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How to Deal With a Defiant Child (Infographic)

Raising a child who is defiant is not easy. They can be more challenging, confrontational and disobedient than their peers. But they're also highly intelligent, sensitive and curious. They want to know "why." They can thrive on independence and responsibility.
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Here's a question for you.

When you think of the character traits you want your child to have when they grow up, what are they?

Everyone is a little different, but most people want their children to be resilient, independent, and self-assured. We also want them to be compassionate, kind and caring, and a range of other things too.

But the important thing is that we want our children to grow up to be able to stand on their own two feet. To be able to bounce back after life throws them a curve ball, and to be confident in their own beliefs.

No one ever wants their kids to grow into compliant, obedient or submissive adults. Why would we?

And yet, we wish they'd be more compliant -- and less defiant -- when they're young.

We want them to be obedient.

We want them to do as we ask and listen when we speak.

We don't want them to fight back.

Ironic, isn't it?

Here's the thing though... I get it!

I am a mom too. At the end of a busy day, when I am weary to my bone, all I want is a little cooperation from my kids. On those days, nothing sets me off quite like defiance. I want to either tame it down and gain back control, or hide in a quiet corner and silently weep.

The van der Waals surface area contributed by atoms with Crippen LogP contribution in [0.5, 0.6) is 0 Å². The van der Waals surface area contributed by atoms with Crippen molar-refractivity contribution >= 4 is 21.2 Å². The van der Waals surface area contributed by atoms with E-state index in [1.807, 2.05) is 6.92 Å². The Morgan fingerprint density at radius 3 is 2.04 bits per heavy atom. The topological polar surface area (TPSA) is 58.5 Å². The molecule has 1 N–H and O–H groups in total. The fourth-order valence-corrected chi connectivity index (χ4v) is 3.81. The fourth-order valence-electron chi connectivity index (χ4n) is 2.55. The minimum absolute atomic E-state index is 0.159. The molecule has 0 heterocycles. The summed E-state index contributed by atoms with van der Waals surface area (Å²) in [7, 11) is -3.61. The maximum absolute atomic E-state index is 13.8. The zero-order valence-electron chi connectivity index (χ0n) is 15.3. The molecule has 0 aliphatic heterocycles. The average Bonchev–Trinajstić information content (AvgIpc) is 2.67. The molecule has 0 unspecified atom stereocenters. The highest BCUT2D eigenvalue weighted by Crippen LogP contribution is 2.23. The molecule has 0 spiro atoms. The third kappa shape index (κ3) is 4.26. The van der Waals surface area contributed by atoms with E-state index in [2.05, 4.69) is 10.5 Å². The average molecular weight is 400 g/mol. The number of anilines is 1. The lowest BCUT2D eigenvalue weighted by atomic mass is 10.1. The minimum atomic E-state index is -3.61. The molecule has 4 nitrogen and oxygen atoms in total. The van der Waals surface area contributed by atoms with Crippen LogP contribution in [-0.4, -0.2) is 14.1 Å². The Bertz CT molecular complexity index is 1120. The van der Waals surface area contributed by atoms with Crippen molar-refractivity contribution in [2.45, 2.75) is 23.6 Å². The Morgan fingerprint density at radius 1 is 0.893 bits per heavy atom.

Is there a better option though?

Is there some way for me to deal with a defiant child without trying to break her spirit, or letting it grate on my nerves?

Here's what I've found.

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Raising a child who is defiant is not easy. They can be more challenging, confrontational and disobedient than their peers.

But they're also highly intelligent, sensitive and curious. They want to know "why."

They can thrive on independence and responsibility.

They can step up to challenges and be a great help if we let them.

We just need to figure out how to get the best out of them.

We need to ensure they feel loved and valued. That we ask for their opinion and give them some control over their lives.

We need to start treating them like the independent, self-assured adults they'll become.

And we need to tell them that we will always love them, just the way they are.

This article is an extract of a post that first appeared on A Fine Parent.

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Author Bio

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Cate Scolnik helps small business owners increase engagement, share their message and create loyal fans. Grab her free Ultimate Guide to Creating Killer Social and start creating fabulous content today.